General Motors began working on an in-house performance engine as a solution to these engine problems, but creating a machine that was well-suited for everyday driving needs proved to be complicated. As a result, General Motors decided to partner with the British car manufacturing company; Lotus Group back in 1985. In close collaboration with the Pontiac, Chevrolet, and the General Motors Canada (CPC) Division, Lotus built an all-aluminum-block 350cc V-8 engine fitted with four valves per cylinder and double overhead camshafts.
Lotus included two fuel injections that helped produce a maximum torque strength of 370 pound-feet and an impressive 375 horsepower to make it more efficient at powerful and low RPMs. Due to the presumed fears that the 1990 ZR-1's all-aluminum engine was not durable, a production model of the same engine was sent to a testing area in Fort Stockton, Texas.
During these tests, the 1990 Corvette ZR1 set a series of incredible speed, acceleration, and durability records, covering 5,000 kilometers (4,200 miles) at an average speed of 175.88 mph. It was the impressive results of this V-8 engine that led to the rise of the nickname "King of the Hill" Corvette. In addition to helping GM build a powerful 350cc V-8 all-aluminum engine, Lotus also helped design the upgraded steering and braking system in the 1990 C4 Corvette ZR-1 car.
Performance and Handling
To improve the C4's handling, General Motors equipped it with a new chassis, massive 16" tires, and an all-aluminum suspension system. It was also included with the steepest windshield rake seen on a production vehicle, enhanced aerodynamics, and style. Instead of the straight-on angle, the radiator was angled back for better engine cooling.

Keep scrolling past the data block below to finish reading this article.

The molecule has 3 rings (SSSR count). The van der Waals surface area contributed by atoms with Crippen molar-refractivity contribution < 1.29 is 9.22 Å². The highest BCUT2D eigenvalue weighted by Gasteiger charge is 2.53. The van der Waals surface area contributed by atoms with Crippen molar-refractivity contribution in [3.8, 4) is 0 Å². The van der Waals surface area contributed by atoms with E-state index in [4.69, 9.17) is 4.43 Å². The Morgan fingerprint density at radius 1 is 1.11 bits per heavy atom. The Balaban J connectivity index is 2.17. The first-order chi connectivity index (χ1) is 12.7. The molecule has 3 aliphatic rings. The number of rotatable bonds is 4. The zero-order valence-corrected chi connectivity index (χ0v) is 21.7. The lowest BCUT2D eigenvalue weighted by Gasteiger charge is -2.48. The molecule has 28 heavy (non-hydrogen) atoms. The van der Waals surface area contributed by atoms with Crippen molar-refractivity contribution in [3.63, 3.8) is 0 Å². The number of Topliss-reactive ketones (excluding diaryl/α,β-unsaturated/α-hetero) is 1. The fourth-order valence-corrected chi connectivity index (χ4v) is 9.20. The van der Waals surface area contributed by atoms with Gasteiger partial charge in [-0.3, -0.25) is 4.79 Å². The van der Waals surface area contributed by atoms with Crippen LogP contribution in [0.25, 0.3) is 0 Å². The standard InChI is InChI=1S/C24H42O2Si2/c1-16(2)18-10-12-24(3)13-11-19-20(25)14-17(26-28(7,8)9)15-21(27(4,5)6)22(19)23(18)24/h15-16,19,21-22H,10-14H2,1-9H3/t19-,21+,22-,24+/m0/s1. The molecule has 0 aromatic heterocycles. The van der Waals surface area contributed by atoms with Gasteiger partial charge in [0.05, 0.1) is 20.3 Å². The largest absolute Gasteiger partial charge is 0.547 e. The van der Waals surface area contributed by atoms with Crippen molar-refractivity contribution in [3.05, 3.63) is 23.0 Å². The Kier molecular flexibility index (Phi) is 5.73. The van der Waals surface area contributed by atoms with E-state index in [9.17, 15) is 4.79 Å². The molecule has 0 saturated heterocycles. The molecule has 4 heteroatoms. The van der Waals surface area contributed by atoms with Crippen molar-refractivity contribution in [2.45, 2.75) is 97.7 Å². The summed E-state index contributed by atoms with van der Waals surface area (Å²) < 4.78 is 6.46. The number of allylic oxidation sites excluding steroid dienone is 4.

Unfortunately, while its handling was better than ever before, the C4 Corvette ZR-1 featured some flaws. These included the internal problems and the use of a 298-hp V8 engine for its four-speed manual gear transmission that limited its overall road performance. Thanks to including an all-aluminum block V8 350cc engine, all these reported engine problems were solved, and the C4 was exceptionally fast for its time.
Accelerating from 0-60 mph within 4.4 seconds and covering a quarter-mile in just 12.7 seconds on the top driving speed of over 180 mph was a great accomplishment by the manufacturing company. According to Motorbiscuit, the 1990 Corvette ZR-1 was incredibly quick to set seven world and international records at the test track in Fort Stockton, Texas.
With several modifications by the engineering team from Lotus Formula 1 division, the ZR-1 was equipped with the FX3 suspension system that included a gas-over-oil shock absorber with a hollow center-positioned shaft that was installed with an easily-adjustable vent to control oil flow. This new suspension setup facilitated six damping settings in each of the three driving modes; Sport, Performance, and Touring.
After the impressive 15-year run of the C3 Corvette, which was built on the C2 chassis, General Motors, in collaboration with Lotus, decided to add some improvements to the car by introducing the C4 Corvette ZR-1 in 1983. According to Sportscarmarket, the 1990 Corvette model was the best Corvette model the world had ever seen since then. The car came with new, sleek styling, a new interior with a cool digital dashboard, and the unrivaled all-aluminum 350cc V-8 engine under the hood.
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Written by Benjamin Smith